Let’s see, when we left off, we had nearly completed a circuit around the Kilauea caldera. Before driving down Chain of Craters road to the coast, we stopped at the Thurston Lava Tube. Update (2021): The park is now emphasizing the Hawaiian name for the cave, Nāhuku, but at the time we visited in 2005, all the labels we saw still called it Thurston Lava Tube.
Lava tubes are formed when smooth a’a lava flows through a channel, then crusts over. The still-molten lava underneath keeps flowing until the source stops, and it drains out, leaving a long tubelike cave.
We were lucky in that there were very few other tourists there at the time. (It was the first week of April, which isn’t exactly the height of Hawaii’s tourist season.) The Thurston tube is famous partly because of its size, and partly because it’s very easy to get to. It’s less than a quarter-mile walk from the road.
I decided to use ambient light as much as possible here. Unfortunately, I left my compact tripod in the car. It was already late in the afternoon, and I wanted to get to the coast while there was still light, or else I would have gone back to get it. So I braced the camera against the walls as well as I could, often getting diagonal photos—and of course getting ghost images of the other people walking through.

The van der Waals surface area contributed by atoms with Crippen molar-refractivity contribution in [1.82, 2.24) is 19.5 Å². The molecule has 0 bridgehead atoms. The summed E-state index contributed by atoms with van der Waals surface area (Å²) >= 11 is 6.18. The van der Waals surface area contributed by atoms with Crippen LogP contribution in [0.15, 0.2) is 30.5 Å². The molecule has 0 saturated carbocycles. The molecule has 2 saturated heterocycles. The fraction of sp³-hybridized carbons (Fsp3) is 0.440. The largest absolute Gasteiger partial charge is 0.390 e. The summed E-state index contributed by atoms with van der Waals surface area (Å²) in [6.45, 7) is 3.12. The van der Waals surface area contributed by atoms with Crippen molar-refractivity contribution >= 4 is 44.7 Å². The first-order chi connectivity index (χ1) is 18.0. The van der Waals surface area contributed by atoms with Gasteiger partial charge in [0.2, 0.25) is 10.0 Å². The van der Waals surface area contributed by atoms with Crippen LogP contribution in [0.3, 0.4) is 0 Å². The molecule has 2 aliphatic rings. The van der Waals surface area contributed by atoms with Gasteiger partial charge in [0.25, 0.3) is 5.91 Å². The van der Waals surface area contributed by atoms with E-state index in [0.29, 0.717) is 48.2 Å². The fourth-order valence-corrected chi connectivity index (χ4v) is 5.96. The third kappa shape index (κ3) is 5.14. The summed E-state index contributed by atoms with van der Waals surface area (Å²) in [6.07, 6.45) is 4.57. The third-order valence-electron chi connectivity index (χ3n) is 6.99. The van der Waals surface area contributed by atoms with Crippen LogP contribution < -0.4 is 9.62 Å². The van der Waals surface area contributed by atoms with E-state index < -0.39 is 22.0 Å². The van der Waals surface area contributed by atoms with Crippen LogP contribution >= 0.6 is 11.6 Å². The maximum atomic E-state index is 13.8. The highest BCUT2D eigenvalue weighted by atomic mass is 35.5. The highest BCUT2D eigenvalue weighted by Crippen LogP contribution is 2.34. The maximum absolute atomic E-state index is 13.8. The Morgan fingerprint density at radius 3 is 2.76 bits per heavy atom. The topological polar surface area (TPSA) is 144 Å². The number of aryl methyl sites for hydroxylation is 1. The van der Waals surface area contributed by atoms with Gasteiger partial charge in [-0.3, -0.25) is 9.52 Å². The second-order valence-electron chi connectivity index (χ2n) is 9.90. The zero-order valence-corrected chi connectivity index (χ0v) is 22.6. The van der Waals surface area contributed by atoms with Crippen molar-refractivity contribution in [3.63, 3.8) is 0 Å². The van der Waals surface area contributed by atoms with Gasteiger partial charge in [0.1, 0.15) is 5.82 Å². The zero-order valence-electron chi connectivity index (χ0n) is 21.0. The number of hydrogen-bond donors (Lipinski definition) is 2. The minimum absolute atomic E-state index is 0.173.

The trail runs through a long section of the tube, then out through a break in the side. The tube continues several hundred more feet, but it’s gated off with a sign warning you to bring a flashlight.
Now the lava tube itself isn’t the only amazing thing. Hawaii is full of microclimates. Remember what the caldera a few miles away looked like:
The Thurston tube is in an actual rain forest with giant ferns and everything!
Note: This visit to Kilauea was Thursday, April 7, 2005.
Update: I’ve posted higher-res copies of the photos to a Flickr album.